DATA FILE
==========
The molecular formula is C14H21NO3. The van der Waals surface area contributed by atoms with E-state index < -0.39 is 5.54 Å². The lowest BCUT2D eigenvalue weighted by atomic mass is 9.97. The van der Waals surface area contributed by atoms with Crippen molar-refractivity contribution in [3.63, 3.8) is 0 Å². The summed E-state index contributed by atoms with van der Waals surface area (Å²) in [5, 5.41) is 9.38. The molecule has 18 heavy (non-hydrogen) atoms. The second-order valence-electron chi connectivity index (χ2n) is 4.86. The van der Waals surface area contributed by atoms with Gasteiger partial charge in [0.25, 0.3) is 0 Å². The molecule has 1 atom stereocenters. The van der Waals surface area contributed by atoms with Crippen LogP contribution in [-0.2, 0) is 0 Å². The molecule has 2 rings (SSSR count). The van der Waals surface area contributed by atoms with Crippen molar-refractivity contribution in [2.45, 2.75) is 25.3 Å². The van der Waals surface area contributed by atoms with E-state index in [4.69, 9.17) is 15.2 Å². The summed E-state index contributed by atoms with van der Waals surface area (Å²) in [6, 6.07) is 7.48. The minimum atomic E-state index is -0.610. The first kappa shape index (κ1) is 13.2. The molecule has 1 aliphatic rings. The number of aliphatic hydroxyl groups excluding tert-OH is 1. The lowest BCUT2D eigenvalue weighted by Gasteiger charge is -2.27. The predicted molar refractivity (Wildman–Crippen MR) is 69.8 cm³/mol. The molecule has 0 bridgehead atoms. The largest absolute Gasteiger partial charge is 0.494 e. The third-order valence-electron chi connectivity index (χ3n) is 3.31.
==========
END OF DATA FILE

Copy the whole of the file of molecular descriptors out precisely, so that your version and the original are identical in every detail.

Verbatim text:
The molecular formula is C14H21NO3. The van der Waals surface area contributed by atoms with E-state index < -0.39 is 5.54 Å². The lowest BCUT2D eigenvalue weighted by atomic mass is 9.97. The van der Waals surface area contributed by atoms with Crippen molar-refractivity contribution in [3.63, 3.8) is 0 Å². The summed E-state index contributed by atoms with van der Waals surface area (Å²) in [5, 5.41) is 9.38. The molecule has 18 heavy (non-hydrogen) atoms. The second-order valence-electron chi connectivity index (χ2n) is 4.86. The van der Waals surface area contributed by atoms with Gasteiger partial charge in [0.25, 0.3) is 0 Å². The molecule has 1 atom stereocenters. The van der Waals surface area contributed by atoms with Crippen LogP contribution in [-0.2, 0) is 0 Å². The molecule has 2 rings (SSSR count). The van der Waals surface area contributed by atoms with Crippen molar-refractivity contribution in [2.45, 2.75) is 25.3 Å². The van der Waals surface area contributed by atoms with E-state index in [4.69, 9.17) is 15.2 Å². The summed E-state index contributed by atoms with van der Waals surface area (Å²) in [6, 6.07) is 7.48. The minimum atomic E-state index is -0.610. The first kappa shape index (κ1) is 13.2. The molecule has 1 aliphatic rings. The number of aliphatic hydroxyl groups excluding tert-OH is 1. The lowest BCUT2D eigenvalue weighted by Gasteiger charge is -2.27. The predicted molar refractivity (Wildman–Crippen MR) is 69.8 cm³/mol. The molecule has 0 bridgehead atoms. The largest absolute Gasteiger partial charge is 0.494 e. The third-order valence-electron chi connectivity index (χ3n) is 3.31.